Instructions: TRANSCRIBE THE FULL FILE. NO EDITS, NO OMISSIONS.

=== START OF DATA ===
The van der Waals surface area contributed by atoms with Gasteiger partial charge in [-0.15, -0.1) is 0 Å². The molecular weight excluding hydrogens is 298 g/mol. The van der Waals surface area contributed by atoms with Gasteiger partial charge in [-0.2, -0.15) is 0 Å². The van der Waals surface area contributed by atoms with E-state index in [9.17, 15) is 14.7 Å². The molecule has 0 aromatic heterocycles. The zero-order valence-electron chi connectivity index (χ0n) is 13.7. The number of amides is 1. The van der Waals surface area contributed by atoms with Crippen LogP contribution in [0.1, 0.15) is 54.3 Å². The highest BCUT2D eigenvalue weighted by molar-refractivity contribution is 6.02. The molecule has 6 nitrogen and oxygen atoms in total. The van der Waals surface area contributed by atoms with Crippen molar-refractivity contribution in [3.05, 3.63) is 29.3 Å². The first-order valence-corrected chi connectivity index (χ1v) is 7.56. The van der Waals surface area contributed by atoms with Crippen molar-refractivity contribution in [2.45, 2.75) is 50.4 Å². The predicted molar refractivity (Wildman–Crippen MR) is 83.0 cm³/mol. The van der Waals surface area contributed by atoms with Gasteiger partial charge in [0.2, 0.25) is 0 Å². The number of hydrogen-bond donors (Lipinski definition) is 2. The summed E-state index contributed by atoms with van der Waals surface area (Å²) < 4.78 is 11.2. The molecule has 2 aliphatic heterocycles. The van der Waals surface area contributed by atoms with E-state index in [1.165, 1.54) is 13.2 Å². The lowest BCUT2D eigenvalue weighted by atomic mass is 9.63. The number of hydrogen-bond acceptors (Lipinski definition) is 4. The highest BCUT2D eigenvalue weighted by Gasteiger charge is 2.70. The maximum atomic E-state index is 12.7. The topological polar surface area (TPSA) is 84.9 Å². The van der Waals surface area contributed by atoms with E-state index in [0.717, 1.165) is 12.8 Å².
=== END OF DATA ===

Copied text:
The van der Waals surface area contributed by atoms with Gasteiger partial charge in [-0.15, -0.1) is 0 Å². The molecular weight excluding hydrogens is 298 g/mol. The van der Waals surface area contributed by atoms with Gasteiger partial charge in [-0.2, -0.15) is 0 Å². The van der Waals surface area contributed by atoms with E-state index in [9.17, 15) is 14.7 Å². The molecule has 0 aromatic heterocycles. The zero-order valence-electron chi connectivity index (χ0n) is 13.7. The number of amides is 1. The van der Waals surface area contributed by atoms with Crippen LogP contribution in [0.1, 0.15) is 54.3 Å². The highest BCUT2D eigenvalue weighted by molar-refractivity contribution is 6.02. The molecule has 6 nitrogen and oxygen atoms in total. The van der Waals surface area contributed by atoms with Crippen molar-refractivity contribution in [3.05, 3.63) is 29.3 Å². The first-order valence-corrected chi connectivity index (χ1v) is 7.56. The van der Waals surface area contributed by atoms with Crippen molar-refractivity contribution in [2.45, 2.75) is 50.4 Å². The predicted molar refractivity (Wildman–Crippen MR) is 83.0 cm³/mol. The van der Waals surface area contributed by atoms with Gasteiger partial charge in [0.2, 0.25) is 0 Å². The number of hydrogen-bond donors (Lipinski definition) is 2. The summed E-state index contributed by atoms with van der Waals surface area (Å²) < 4.78 is 11.2. The molecule has 2 aliphatic heterocycles. The van der Waals surface area contributed by atoms with E-state index in [1.165, 1.54) is 13.2 Å². The lowest BCUT2D eigenvalue weighted by atomic mass is 9.63. The number of hydrogen-bond acceptors (Lipinski definition) is 4. The highest BCUT2D eigenvalue weighted by Gasteiger charge is 2.70. The maximum atomic E-state index is 12.7. The topological polar surface area (TPSA) is 84.9 Å². The van der Waals surface area contributed by atoms with E-state index in [0.717, 1.165) is 12.8 Å².